So they assume that the 20 tonnes of biofuel produced 25 tonnes, compared to 63 tonnes CO2 for conventional kerosene. ie. 40% as much CO2(= a 60% saving).
There is no detail here about what the biofuel actually was, or what its lifecycle was.
Lufthansa A321 partially powered (50%) by biofuel to enter service Friday
Germany joins up with Lufthansa to sponsor biofuel 6 times worse than fossil fuels
Lufthansa first airline to use biofuel on commercial flights next spring
30th November 2010 In April 2011, Lufthansa is to begin a 6-month trial with an Airbus A321 on scheduled commercial flights on the Hamburg-Frankfurt
Biofuel approval nears, Lufthansa plans service trial in spring 2011 – fuel partly from palm oil
29th November 2010 With the aviation fuels subcommittee of standards-setter ASTM to meet next week to decide on approval of bio-jet fuels, Lufthansa has announced plans for a 6-month in-service trail of a 50:50 mix of biofuel and conventional kerosene using an Airbus A321. ASTM has already approved 50% blends of synthetic paraffinic kerosenes (SPKs) produced from coal, natural gas or biomass using the Fischer-Tropsch process. The bio-SPKs may be next, by March 2011. ttp://www.airportwatch.org.uk/news/detail.php?art_id=1638
Greenhouse gas emissions from biofuels such as palm oil, soybean and rapeseed are higher than those for fossil fuels when the effects of Indirect Land Use Change (ILUC) are counted, according to leaked EU data seen by EurActiv. In its recent review of the Fuel Quality Directive, the EU proposed a default value of 107g CO2 equivalent per megajoule of fuel for oil from tar sands, as compared to 87.5g CO2/mj for crude oil. The data propose ILUC-incorporating CO2/mj values for biofuels as Palm Oil – 105g ;Soybean – 103g ;Rapeseed – 95g; Sunflower – 86g. Some 2nd generation biofuels come out very much lower. The EU’s new biofuels certification plan, (for road vehicles, planes are not included) announced last August stipulates that certification only be awarded to biofuels which emit 35% less greenhouse gas than petrol, with the figure rising to 60% from 2018.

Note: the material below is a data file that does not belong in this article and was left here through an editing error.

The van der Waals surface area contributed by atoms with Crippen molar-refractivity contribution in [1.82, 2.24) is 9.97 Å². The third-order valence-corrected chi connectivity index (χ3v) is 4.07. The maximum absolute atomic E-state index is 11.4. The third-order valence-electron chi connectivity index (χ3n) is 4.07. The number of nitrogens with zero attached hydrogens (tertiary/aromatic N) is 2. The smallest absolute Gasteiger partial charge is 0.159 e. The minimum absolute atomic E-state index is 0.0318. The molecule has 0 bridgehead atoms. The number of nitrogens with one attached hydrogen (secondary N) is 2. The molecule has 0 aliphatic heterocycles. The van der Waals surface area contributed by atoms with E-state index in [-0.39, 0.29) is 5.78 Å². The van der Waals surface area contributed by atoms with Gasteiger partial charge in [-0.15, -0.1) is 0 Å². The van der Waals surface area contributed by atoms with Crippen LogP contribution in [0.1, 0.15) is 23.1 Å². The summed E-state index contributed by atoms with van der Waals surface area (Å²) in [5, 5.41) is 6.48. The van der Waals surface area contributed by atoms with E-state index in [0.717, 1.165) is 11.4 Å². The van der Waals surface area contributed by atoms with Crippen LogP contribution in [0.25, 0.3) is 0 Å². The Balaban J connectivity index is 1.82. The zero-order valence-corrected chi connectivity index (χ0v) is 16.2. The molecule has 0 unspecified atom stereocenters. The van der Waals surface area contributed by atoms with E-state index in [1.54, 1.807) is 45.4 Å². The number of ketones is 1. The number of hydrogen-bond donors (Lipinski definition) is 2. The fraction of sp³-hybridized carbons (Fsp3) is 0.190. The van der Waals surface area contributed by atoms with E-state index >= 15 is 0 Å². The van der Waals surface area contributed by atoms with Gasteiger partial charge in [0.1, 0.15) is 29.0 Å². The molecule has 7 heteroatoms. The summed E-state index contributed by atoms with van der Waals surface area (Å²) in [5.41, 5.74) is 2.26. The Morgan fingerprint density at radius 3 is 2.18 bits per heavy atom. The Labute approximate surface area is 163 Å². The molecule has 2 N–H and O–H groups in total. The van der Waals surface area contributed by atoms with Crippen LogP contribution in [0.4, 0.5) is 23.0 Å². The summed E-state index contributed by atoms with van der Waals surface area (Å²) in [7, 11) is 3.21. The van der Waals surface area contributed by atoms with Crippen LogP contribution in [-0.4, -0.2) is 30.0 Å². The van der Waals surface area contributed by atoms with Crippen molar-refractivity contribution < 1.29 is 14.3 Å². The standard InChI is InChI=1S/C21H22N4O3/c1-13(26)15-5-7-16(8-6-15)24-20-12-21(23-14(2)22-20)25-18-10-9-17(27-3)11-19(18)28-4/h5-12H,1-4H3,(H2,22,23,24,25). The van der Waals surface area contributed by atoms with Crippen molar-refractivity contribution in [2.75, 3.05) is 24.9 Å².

Greenhouse gas emissions from biofuels such as palm oil, soybean and rapeseed are higher than those for fossil fuels when the effects of Indirect Land Use Change (ILUC) are counted, according to leaked EU data seen by EurActiv.
The default values assigned to the biofuels compare to those from Canada’s oil sands – also known as tar sands – according to the figures, which should be released along with long-awaited legislative proposals on biofuels in the spring.
A spokesperson for the European Commission said she could “not comment on leaked documents, such as impact assessments which have not been published.”
But industry and civil society sources described the data as credible and in line with other studies. One said it would sound a death knell for the biodiesel industry, if published.
“I think the science has proved clearly that because of the link to deforestation in places such as South East Asia, a lot of the biodiesels have significantly negative impacts on the climate,” Robbie Blake, a spokesman for Friends of the Earth, told EurActiv.
Indirect land-use change
ILUC happens when forests and wetlands are cleared to compensate for lands taken to grow biofuels elsewhere.
One recent report predicted that all of Malaysia’s tropical peatswamp forests would be destroyed by the end of the decade because of ILUC – with alarming consequences for greenhouse gas emissions – unless the expansion of palm oil production was halted.